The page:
Here are the 8 most common fire hazards in the home
A recent fire at a 16,000 square foot mansion on the waterfront in Anne Arundel County, Maryland, took the lives of six people including two grandparents and their four grandchildren. The cause of the fire, according to investigators, was a 16-foot tall Christmas tree that the owners left lit most of the time in the great room of the house. An electrical failure ignited the two-month-old tree, which swiftly fueled the fire in the rest of the house.
The lack of a sprinkler system inside the house or fire hydrants and other water sources near the home made it extremely challenging for fire fighters who responded to the call.
Who doesn’t love the romantic glow of candlelight? But, even if you enjoy their fragrance and ambiance, you might want to think twice before lighting a candle and leaving the room. From 2007-2011, the NFPA says there were an average of 10,630 fires in the U.S. that were started by candles, causing 115 deaths, 903 injuries and approximately $418 million in property damage. That is an average of 29 candle fires per day.
About one-third of these fires started in bedrooms, causing 39% of the associated deaths and 45% of the associated injuries. More than half of all candle fires start because of candles that were left too close to flammable items. They should always be kept at least 12 inches away from anything that can burn.
While the number of fires caused by smoking is trending downward, the NFPA found that there were still an average of 17,600 related fires per year resulting in 490 deaths and more than $516 million in property damage.
3. Electrical & Lighting
Electrical fires can have a number of different origins. They can be caused by an equipment malfunction, from an overloaded circuit or extension cord, or from an overheated light bulb, space heater, washer, dryer or other appliance.
According to the NFPA, in 2011 approximately 47,700 home structure fires were caused by some sort of electrical failure or malfunction. These resulted in 418 deaths, 1,570 injuries and $1.4 billion in property damage.
4. Dryers and washing machines
Clothes dryer fires happen more often than one might think, accounting for 16,800 home structure fires in 2010 and doing more than $236 million in property damage. The most frequent causes of fires in dryers are lint/dust (29%) and clothing (28%). In washers, they are wire or cable insulation (26%), the appliance housing (21%) or the drive belt (15%).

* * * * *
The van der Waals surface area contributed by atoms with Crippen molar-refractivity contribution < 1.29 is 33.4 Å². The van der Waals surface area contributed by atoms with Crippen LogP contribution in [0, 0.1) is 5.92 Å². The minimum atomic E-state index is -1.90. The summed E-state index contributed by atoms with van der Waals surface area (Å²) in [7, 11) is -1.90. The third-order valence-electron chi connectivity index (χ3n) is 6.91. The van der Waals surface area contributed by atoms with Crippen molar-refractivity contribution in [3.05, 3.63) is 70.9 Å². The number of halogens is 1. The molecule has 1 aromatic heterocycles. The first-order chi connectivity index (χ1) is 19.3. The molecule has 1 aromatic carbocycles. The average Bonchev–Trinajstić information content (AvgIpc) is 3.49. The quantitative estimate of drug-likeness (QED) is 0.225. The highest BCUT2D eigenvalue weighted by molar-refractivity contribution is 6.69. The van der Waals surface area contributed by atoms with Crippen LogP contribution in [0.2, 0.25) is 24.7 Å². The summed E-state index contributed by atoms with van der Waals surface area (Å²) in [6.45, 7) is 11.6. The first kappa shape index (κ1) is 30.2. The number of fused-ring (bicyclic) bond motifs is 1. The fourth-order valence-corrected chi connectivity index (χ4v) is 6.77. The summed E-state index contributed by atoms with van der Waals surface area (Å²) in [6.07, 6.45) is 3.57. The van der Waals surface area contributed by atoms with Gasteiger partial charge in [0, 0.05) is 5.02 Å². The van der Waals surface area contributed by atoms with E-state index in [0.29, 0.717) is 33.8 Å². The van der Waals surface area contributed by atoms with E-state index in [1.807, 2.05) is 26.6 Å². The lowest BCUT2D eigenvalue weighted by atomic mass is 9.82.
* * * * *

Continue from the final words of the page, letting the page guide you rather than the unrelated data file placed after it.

Unlike other types of house fires, which occur more frequently in the winter months, those caused by lightning are more likely to happen in June, July and August in the late afternoon or early evening. From 2007-2011, NFPA says there were an average of 22,600 fires per year caused by lightning strikes.
6. Children playing with fire
The NFPA says that children start an average of 7,100 home fires per year, causing approximately $172 million in property damage. July is the most active month for these fires, and males start the majority (83%) of them. Younger children under the age of six are more likely to start fires inside, using matches or a lighter as the ignition source. The most frequent sites for fires are the bedroom (39%), kitchen (8%) and living room/family room/den (6%). Older children are more likely to start fires outside.
7. Christmas trees
Like candle fires, Christmas tree fires are more common during the holidays, with 43% occurring in December and 39% in January. The NFPA says an average of 230 fires are attributed to Christmas trees each year and they are more likely to be serious because of the factors that can contribute to the fire: a dry tree, electrical lights and a fuel supply (gifts) under the tree. Christmas tree fires cause an average of $18.3 million in property damage each year.
The number one source of house fires is cooking – usually leaving pots or pans unattended on the stove while you run away to do something for “just a minute.” The NFPA says that 40% of all house fires, or an average of 156,600 per year, start this way, causing approximately $853 million in property damage. Two-thirds of the fires started because the food or other materials caught fire.
Fires are more likely to start on a range (57%) as compared to the oven (16%), mainly due to frying. Most injuries occur when the cook tried to put out the fire.
Several years ago in Florida, investigators saw a pattern of fraudulent house fires that started in the kitchen when the owners left food cooking on the stove while they ran to the store for a missing ingredient. Grease would catch on fire and the flames spread from there.
Contact a Fire and Smoke damage Restoration contractor, for any Fire Damage and Smoke damage to your property.